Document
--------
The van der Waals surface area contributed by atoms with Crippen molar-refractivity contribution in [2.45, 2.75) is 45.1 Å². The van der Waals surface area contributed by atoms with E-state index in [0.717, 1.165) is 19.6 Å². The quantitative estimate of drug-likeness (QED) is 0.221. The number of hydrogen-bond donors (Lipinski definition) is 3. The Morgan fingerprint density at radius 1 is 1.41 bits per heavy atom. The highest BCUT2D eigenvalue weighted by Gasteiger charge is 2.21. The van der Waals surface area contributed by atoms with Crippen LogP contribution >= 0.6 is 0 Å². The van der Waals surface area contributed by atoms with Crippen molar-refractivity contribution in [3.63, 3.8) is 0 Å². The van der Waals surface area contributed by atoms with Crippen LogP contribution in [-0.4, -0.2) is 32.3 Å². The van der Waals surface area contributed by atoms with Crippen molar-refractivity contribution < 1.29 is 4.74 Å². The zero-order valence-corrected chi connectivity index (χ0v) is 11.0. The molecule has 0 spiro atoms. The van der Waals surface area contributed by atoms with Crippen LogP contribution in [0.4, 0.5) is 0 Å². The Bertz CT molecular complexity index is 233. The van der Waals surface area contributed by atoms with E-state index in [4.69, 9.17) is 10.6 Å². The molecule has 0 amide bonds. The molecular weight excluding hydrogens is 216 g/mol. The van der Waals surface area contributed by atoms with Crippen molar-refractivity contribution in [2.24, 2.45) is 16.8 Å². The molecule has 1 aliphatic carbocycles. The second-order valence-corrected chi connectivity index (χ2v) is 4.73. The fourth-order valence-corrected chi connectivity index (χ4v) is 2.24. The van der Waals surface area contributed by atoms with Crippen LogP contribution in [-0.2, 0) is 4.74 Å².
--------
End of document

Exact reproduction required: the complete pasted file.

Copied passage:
The van der Waals surface area contributed by atoms with Crippen molar-refractivity contribution in [2.45, 2.75) is 45.1 Å². The van der Waals surface area contributed by atoms with E-state index in [0.717, 1.165) is 19.6 Å². The quantitative estimate of drug-likeness (QED) is 0.221. The number of hydrogen-bond donors (Lipinski definition) is 3. The Morgan fingerprint density at radius 1 is 1.41 bits per heavy atom. The highest BCUT2D eigenvalue weighted by Gasteiger charge is 2.21. The van der Waals surface area contributed by atoms with Crippen LogP contribution >= 0.6 is 0 Å². The van der Waals surface area contributed by atoms with Crippen molar-refractivity contribution in [3.63, 3.8) is 0 Å². The van der Waals surface area contributed by atoms with Crippen LogP contribution in [-0.4, -0.2) is 32.3 Å². The van der Waals surface area contributed by atoms with Crippen molar-refractivity contribution < 1.29 is 4.74 Å². The zero-order valence-corrected chi connectivity index (χ0v) is 11.0. The molecule has 0 spiro atoms. The van der Waals surface area contributed by atoms with Crippen LogP contribution in [0.4, 0.5) is 0 Å². The Bertz CT molecular complexity index is 233. The van der Waals surface area contributed by atoms with E-state index in [4.69, 9.17) is 10.6 Å². The molecule has 0 amide bonds. The molecular weight excluding hydrogens is 216 g/mol. The van der Waals surface area contributed by atoms with Crippen molar-refractivity contribution in [2.24, 2.45) is 16.8 Å². The molecule has 1 aliphatic carbocycles. The second-order valence-corrected chi connectivity index (χ2v) is 4.73. The fourth-order valence-corrected chi connectivity index (χ4v) is 2.24. The van der Waals surface area contributed by atoms with Crippen LogP contribution in [-0.2, 0) is 4.74 Å².